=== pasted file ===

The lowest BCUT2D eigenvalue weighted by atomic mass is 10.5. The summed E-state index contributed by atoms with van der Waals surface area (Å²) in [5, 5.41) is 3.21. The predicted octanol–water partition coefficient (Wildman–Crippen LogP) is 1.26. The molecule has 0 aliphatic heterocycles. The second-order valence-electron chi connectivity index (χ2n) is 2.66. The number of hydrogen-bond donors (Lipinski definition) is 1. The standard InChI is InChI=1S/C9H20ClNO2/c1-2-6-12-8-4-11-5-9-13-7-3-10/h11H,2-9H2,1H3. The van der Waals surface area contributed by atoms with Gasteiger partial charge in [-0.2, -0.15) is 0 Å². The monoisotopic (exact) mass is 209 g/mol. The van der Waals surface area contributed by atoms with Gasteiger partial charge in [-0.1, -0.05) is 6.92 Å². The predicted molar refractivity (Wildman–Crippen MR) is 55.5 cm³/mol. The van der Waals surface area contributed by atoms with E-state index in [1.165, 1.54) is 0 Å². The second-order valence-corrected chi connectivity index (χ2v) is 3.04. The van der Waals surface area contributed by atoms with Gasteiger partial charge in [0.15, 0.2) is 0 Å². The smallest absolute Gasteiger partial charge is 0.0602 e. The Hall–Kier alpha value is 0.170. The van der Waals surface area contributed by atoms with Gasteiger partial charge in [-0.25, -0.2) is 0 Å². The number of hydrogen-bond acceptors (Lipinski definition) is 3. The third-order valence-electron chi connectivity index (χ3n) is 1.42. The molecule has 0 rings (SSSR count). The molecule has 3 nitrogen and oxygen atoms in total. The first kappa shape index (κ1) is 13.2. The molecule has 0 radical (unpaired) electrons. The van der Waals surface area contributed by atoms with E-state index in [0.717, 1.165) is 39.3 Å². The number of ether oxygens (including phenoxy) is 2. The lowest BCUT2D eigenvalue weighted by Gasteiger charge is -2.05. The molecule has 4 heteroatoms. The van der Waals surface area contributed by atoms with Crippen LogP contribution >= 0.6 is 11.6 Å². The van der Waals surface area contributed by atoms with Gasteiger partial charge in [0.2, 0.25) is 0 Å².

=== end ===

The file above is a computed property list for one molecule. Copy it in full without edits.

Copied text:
The lowest BCUT2D eigenvalue weighted by atomic mass is 10.5. The summed E-state index contributed by atoms with van der Waals surface area (Å²) in [5, 5.41) is 3.21. The predicted octanol–water partition coefficient (Wildman–Crippen LogP) is 1.26. The molecule has 0 aliphatic heterocycles. The second-order valence-electron chi connectivity index (χ2n) is 2.66. The number of hydrogen-bond donors (Lipinski definition) is 1. The standard InChI is InChI=1S/C9H20ClNO2/c1-2-6-12-8-4-11-5-9-13-7-3-10/h11H,2-9H2,1H3. The van der Waals surface area contributed by atoms with Gasteiger partial charge in [-0.2, -0.15) is 0 Å². The monoisotopic (exact) mass is 209 g/mol. The van der Waals surface area contributed by atoms with Gasteiger partial charge in [-0.1, -0.05) is 6.92 Å². The predicted molar refractivity (Wildman–Crippen MR) is 55.5 cm³/mol. The van der Waals surface area contributed by atoms with E-state index in [1.165, 1.54) is 0 Å². The second-order valence-corrected chi connectivity index (χ2v) is 3.04. The van der Waals surface area contributed by atoms with Gasteiger partial charge in [0.15, 0.2) is 0 Å². The smallest absolute Gasteiger partial charge is 0.0602 e. The Hall–Kier alpha value is 0.170. The van der Waals surface area contributed by atoms with Gasteiger partial charge in [-0.25, -0.2) is 0 Å². The number of hydrogen-bond acceptors (Lipinski definition) is 3. The third-order valence-electron chi connectivity index (χ3n) is 1.42. The molecule has 0 rings (SSSR count). The molecule has 3 nitrogen and oxygen atoms in total. The first kappa shape index (κ1) is 13.2. The molecule has 0 radical (unpaired) electrons. The van der Waals surface area contributed by atoms with E-state index in [0.717, 1.165) is 39.3 Å². The number of ether oxygens (including phenoxy) is 2. The lowest BCUT2D eigenvalue weighted by Gasteiger charge is -2.05. The molecule has 4 heteroatoms. The van der Waals surface area contributed by atoms with Crippen LogP contribution >= 0.6 is 11.6 Å². The van der Waals surface area contributed by atoms with Gasteiger partial charge in [0.2, 0.25) is 0 Å².